How Do You Spell EEL?

Pronunciation: [ˈiːl] (IPA)

The word "eel" is a four-letter noun that refers to a type of elongated fish. In terms of spelling, it is pronounced as /iːl/ in the International Phonetic Alphabet. The first letter, "e", sounds like the long vowel "ee". The second letter, "e", has a schwa sound, which is an unstressed and reduced vowel sound. Finally, the letter "l" is pronounced as a voiced alveolar lateral approximant, meaning that the sound is made by touching the tip of the tongue to the roof of the mouth and letting air flow over the sides of the tongue.

EEL Meaning and Definition

  1. An eel is a long, snake-like, and slimy fish belonging to the order Anguilliformes. It typically has a slender and elongated body without scales, featuring a tapered tail and a small, circular mouth full of sharp teeth. Eels are renowned for their ability to reside in both freshwater and saltwater environments, and are commonly found in rivers, lakes, streams, and oceans across the world.

    These creatures are characterized by their distinctive and flexible bodies, which enable them to navigate through narrow crevices and hide in holes or beneath rocks. With a unique serpentine movement, eels swim by undulating their bodies rather than using their fins, allowing them to glide smoothly through the water. While most eels have a drab, olive-green or brown coloration to blend in with their surroundings, some species exhibit vibrant hues or patterns.

    Eels are nocturnal creatures, predominantly seeking prey under the cover of darkness. They are carnivorous and possess a diverse diet that includes small fish, crustaceans, mollusks, and occasionally even other eels. Due to their elusive nature, eels are often prized by fishermen and considered a delicacy in many cultures.

    Consequently, eels have become important commercially, serving as a culinary delicacy in various cuisines, particularly in Asian and European countries. Moreover, they have drawn significant attention from scientists due to their mysterious migratory behavior, whereby they embark on long journeys to spawn in remote oceanic locations. This complex life cycle involves traversing thousands of miles, with eels being able to endure various environmental conditions during their remarkable voyages.

  2. A well-known long slender-bodied fish, species of which occur both in fresh and salt water.

    Etymological and pronouncing dictionary of the English language. By Stormonth, James, Phelp, P. H. Published 1874.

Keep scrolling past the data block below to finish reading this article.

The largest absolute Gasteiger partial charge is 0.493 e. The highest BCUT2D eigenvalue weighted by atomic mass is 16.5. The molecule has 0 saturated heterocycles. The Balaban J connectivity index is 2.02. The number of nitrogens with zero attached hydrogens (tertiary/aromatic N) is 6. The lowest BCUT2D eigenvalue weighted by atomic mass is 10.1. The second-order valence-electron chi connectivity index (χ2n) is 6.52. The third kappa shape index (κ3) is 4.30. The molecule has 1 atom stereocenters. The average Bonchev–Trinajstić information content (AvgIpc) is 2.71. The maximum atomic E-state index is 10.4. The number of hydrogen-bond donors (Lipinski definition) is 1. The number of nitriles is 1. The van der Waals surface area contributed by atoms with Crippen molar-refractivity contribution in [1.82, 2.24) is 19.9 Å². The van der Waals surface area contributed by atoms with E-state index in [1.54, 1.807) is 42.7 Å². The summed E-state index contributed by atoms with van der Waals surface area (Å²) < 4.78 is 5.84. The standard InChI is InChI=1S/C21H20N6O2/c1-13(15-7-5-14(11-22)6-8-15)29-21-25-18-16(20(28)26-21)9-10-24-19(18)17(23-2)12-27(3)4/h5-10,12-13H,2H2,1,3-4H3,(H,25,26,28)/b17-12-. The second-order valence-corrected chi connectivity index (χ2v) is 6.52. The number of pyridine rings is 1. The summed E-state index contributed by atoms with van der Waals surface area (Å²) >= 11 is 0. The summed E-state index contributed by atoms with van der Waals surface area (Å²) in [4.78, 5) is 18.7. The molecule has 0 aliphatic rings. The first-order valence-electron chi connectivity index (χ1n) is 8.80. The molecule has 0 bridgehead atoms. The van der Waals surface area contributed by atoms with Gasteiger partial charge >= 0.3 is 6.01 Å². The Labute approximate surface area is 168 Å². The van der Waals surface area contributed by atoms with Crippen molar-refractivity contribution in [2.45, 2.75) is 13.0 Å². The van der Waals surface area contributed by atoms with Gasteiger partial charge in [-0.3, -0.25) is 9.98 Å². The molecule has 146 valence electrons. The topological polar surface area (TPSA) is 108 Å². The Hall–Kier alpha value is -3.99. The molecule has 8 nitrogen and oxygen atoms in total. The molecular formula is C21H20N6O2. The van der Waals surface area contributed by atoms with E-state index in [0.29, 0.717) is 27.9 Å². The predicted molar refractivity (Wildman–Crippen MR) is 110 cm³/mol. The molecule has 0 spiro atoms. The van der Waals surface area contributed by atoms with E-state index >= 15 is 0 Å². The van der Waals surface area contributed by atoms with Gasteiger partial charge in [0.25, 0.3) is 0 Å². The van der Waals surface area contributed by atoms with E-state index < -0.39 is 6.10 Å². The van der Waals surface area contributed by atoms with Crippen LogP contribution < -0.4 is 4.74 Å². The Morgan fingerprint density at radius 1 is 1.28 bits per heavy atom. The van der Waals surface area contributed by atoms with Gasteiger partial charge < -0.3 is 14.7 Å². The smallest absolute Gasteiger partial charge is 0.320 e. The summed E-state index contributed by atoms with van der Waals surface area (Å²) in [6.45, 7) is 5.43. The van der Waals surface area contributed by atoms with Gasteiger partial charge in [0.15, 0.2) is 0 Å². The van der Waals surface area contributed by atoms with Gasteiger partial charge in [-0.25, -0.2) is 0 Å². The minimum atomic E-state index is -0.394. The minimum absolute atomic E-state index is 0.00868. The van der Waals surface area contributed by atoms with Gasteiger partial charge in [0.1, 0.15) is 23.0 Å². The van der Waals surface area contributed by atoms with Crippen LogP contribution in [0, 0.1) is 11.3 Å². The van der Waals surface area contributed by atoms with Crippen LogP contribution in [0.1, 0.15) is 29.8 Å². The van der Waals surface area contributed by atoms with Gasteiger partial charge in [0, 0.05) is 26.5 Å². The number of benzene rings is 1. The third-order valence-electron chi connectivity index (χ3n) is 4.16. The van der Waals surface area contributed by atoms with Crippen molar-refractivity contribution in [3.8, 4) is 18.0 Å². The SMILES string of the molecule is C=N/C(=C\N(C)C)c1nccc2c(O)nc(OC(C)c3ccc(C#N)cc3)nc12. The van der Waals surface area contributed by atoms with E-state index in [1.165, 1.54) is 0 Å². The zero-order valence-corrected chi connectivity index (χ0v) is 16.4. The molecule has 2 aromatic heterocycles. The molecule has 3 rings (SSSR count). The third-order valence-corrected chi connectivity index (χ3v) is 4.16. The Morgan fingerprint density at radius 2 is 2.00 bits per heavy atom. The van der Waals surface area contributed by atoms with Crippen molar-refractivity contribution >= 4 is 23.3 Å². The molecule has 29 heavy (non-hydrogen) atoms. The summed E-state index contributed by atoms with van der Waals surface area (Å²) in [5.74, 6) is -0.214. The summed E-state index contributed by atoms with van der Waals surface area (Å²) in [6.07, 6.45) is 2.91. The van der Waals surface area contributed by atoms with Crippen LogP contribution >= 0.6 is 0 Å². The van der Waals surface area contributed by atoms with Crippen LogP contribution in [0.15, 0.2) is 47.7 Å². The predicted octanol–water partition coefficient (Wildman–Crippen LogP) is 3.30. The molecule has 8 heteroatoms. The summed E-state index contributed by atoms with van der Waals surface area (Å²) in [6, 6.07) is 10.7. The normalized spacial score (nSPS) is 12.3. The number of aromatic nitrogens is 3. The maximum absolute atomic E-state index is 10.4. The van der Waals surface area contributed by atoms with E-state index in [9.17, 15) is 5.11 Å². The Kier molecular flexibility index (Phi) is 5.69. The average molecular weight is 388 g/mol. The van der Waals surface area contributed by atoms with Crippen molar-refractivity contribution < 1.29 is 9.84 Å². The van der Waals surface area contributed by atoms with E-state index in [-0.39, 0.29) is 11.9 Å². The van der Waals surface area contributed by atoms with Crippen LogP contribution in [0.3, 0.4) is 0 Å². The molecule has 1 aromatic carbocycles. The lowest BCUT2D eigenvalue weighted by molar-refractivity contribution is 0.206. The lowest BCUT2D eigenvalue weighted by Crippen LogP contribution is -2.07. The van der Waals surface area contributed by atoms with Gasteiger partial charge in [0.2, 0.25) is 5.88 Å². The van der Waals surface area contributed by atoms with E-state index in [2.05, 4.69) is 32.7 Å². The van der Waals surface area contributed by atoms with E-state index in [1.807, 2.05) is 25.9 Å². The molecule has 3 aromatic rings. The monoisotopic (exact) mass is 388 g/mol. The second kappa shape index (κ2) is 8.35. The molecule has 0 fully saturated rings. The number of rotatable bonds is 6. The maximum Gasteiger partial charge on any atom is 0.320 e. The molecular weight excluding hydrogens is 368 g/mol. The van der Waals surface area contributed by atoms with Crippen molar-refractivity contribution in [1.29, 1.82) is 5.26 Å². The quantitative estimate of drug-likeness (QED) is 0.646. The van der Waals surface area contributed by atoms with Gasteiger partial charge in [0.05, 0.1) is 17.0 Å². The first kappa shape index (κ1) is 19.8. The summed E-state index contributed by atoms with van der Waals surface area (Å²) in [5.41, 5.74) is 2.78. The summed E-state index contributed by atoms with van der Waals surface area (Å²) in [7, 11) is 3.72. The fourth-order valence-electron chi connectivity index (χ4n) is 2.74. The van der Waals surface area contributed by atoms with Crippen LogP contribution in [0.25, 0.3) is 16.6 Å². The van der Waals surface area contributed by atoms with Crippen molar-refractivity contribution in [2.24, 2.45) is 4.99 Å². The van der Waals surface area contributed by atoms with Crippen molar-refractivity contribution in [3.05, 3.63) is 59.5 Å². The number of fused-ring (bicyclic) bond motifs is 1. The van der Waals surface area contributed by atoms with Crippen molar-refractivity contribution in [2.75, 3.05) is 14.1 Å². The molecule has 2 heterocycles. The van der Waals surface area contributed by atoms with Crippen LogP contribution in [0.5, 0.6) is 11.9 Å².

Top Common Misspellings for EEL *

* The statistics data for these misspellings percentages are collected from over 15,411,110 spell check sessions on from Jan 2010 - Jun 2012.

Other Common Misspellings for EEL

Etymology of EEL

The word "eel" can be traced back to the Old English word "ǣl". This Old English term originated from the West Germanic language family, where it was related to the Old Frisian word "ēl", the Middle Dutch word "ēle", and the Middle Low German word "ēl". These languages and their respective terms are believed to have descended from a Proto-Germanic word, "ǣlaz". The etymology of this word can be traced further back to the Proto-Indo-European root "*aǵh-", meaning "to be depressed, anxious", which is also associated with marshy or stagnant water.

Idioms with the word EEL

  • be as slippery as an eel The idiom "be as slippery as an eel" means to be difficult to catch or pin down, to be elusive or evasive in nature. It implies that someone or something is adept at avoiding or escaping from capture or detection, similar to the way an eel is known for its ability to wriggle out of a firm grip.
  • every eel hopes to become a whale The idiom "every eel hopes to become a whale" means that ambitious individuals always aspire to achieve greater heights or improve their current status. It signifies the desire for growth and advancement, reflecting the tendency for people to dream of reaching a position of greater influence, power, or success. Additionally, it can express the belief that even those in seemingly lesser positions have dreams and aspirations, regardless of their current circumstances.
  • hold an eel by the tail The idiom "hold an eel by the tail" means to be in a difficult or tricky situation that is challenging to control or handle, much like attempting to grip a slippery eel by its tail. It suggests grappling with a precarious circumstance or dealing with something that escapes one's grasp, making it challenging to manage or resolve.
  • skin an eel by the tail
  • *slippery as an eel

Similar spelling words for EEL

Plural form of EEL is EELS


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